A massive blow for democracy in West Africa

2012 is looking grim for the continent so far, with serious threats against democracy and peace in Senegal, Nigeria and now Mali. This is truly a success story turning sour in the West African country. But with the explosive Lybian situation and the Tuareg rebellion in the North, all the ingredients were ready for a new cycle of instability. What is even more infuriating is the fact that Amadou Toumani Toure was due to step down after next month’s elections.

Mali’s reputation as a beacon of democracy and stability in west Africa was extinguished late on Wednesday night, when a group of young army officers stormed the presidential palace in the capital Bamako and announced that they were suspending the constitution and taking power. On Thursday morning, the leader of the putsch, Captain Amadou Haya Sanogo, went on state TV to declare a curfew and call a halt to widespread looting, in a voice so hoarse as to be almost inaudible.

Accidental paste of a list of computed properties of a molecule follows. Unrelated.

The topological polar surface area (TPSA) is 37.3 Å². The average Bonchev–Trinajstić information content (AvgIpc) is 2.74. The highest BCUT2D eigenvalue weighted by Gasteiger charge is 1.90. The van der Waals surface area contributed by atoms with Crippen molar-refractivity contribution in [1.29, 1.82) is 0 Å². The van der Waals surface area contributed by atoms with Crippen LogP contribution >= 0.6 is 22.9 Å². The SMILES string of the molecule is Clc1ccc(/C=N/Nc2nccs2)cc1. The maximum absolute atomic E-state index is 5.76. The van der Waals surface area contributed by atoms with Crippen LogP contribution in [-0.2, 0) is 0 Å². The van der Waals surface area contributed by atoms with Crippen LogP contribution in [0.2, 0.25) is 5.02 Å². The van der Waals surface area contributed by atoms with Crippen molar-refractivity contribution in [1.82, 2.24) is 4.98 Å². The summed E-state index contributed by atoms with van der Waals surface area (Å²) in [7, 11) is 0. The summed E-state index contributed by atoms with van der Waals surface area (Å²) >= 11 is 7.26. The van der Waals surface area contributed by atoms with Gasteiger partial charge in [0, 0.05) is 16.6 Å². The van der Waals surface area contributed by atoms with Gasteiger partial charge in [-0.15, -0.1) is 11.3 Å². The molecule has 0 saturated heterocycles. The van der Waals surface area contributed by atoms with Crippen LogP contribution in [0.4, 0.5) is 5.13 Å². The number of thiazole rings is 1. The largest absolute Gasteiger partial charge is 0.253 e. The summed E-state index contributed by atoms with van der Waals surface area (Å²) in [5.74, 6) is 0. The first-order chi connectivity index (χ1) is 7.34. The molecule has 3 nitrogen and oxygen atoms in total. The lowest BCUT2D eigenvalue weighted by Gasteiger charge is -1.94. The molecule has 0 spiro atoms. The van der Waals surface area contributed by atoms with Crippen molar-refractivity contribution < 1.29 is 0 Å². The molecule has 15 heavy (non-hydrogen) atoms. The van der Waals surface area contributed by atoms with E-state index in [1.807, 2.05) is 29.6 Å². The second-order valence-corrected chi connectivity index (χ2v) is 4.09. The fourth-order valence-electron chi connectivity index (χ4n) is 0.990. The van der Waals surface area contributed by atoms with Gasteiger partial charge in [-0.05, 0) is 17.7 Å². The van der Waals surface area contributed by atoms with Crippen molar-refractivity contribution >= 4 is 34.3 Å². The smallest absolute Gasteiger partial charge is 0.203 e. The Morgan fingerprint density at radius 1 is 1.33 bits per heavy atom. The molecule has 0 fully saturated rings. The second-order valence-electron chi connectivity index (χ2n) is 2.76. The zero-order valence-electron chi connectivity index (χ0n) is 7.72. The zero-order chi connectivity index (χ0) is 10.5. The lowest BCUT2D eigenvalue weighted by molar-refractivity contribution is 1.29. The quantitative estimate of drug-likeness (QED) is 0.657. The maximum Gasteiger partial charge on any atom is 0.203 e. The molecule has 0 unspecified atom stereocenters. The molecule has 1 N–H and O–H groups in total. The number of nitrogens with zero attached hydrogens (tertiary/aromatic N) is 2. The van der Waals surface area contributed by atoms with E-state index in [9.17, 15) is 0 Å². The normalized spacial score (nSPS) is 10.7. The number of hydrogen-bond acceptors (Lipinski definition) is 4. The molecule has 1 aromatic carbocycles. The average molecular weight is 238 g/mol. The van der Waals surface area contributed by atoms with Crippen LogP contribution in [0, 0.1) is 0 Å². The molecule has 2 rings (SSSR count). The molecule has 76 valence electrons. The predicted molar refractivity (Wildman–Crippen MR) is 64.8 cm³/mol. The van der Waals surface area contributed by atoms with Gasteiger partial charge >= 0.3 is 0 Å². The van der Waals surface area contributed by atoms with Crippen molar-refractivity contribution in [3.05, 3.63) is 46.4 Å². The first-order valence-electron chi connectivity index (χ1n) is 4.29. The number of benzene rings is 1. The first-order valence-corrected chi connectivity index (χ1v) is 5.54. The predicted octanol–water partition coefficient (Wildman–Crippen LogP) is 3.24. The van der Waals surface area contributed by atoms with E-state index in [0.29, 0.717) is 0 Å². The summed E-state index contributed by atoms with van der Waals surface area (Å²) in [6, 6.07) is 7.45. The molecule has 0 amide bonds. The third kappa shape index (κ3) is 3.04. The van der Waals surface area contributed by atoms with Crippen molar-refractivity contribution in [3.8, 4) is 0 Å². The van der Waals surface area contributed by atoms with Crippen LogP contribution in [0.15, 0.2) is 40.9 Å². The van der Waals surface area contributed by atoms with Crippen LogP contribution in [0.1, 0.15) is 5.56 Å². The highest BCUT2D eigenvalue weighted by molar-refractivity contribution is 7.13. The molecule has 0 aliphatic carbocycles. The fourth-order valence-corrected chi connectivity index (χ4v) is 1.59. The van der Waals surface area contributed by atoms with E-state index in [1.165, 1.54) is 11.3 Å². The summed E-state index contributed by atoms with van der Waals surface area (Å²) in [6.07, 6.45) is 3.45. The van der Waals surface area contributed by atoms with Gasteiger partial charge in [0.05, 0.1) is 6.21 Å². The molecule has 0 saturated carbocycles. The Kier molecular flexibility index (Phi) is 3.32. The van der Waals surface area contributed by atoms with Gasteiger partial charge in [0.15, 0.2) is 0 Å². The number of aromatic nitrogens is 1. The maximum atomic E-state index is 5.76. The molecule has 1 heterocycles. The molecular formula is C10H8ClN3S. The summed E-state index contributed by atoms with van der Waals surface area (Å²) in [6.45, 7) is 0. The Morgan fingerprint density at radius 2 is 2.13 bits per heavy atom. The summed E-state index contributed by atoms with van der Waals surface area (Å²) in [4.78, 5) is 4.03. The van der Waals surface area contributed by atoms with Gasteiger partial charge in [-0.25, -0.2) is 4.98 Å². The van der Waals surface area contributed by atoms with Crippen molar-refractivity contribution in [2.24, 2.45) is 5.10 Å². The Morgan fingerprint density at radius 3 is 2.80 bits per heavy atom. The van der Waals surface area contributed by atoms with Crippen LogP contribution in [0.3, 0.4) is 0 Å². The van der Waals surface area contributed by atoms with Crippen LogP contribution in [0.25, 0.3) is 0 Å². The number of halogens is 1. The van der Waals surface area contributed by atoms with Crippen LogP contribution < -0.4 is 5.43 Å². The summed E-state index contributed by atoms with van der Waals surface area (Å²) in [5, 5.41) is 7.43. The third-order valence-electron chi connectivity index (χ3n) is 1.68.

This military coup was born out of the deep anger at the way in which the ousted president, Amadou Toumani Touré, had been conducting the war against a Tuareg-led insurgency in the north of the country. Stories of soldiers being sent to the front without the necessary weaponry and almost starving to death out in the vastness of the Sahara, a place as alien and distant to them as Siberia is to a Muscovite, had turned public opinion against him. Source

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